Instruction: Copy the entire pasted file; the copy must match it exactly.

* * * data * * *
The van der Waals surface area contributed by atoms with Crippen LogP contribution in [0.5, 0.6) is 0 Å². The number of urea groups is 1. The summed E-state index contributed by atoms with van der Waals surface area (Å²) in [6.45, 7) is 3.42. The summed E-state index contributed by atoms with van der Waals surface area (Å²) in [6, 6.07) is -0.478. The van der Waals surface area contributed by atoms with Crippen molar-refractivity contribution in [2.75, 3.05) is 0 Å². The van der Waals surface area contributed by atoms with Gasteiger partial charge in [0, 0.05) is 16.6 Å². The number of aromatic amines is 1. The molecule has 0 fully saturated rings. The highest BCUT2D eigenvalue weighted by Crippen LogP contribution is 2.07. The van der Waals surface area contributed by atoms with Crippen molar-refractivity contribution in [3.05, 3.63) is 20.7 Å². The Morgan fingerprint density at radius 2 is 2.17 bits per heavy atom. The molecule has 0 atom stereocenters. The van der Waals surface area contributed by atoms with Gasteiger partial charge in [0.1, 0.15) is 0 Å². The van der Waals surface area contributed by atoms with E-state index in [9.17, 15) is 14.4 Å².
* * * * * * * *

The van der Waals surface area contributed by atoms with Crippen LogP contribution in [0.5, 0.6) is 0 Å². The number of urea groups is 1. The summed E-state index contributed by atoms with van der Waals surface area (Å²) in [6.45, 7) is 3.42. The summed E-state index contributed by atoms with van der Waals surface area (Å²) in [6, 6.07) is -0.478. The van der Waals surface area contributed by atoms with Crippen molar-refractivity contribution in [2.75, 3.05) is 0 Å². The van der Waals surface area contributed by atoms with Gasteiger partial charge in [0, 0.05) is 16.6 Å². The number of aromatic amines is 1. The molecule has 0 fully saturated rings. The highest BCUT2D eigenvalue weighted by Crippen LogP contribution is 2.07. The van der Waals surface area contributed by atoms with Crippen molar-refractivity contribution in [3.05, 3.63) is 20.7 Å². The Morgan fingerprint density at radius 2 is 2.17 bits per heavy atom. The molecule has 0 atom stereocenters. The van der Waals surface area contributed by atoms with Gasteiger partial charge in [0.1, 0.15) is 0 Å². The van der Waals surface area contributed by atoms with E-state index in [9.17, 15) is 14.4 Å².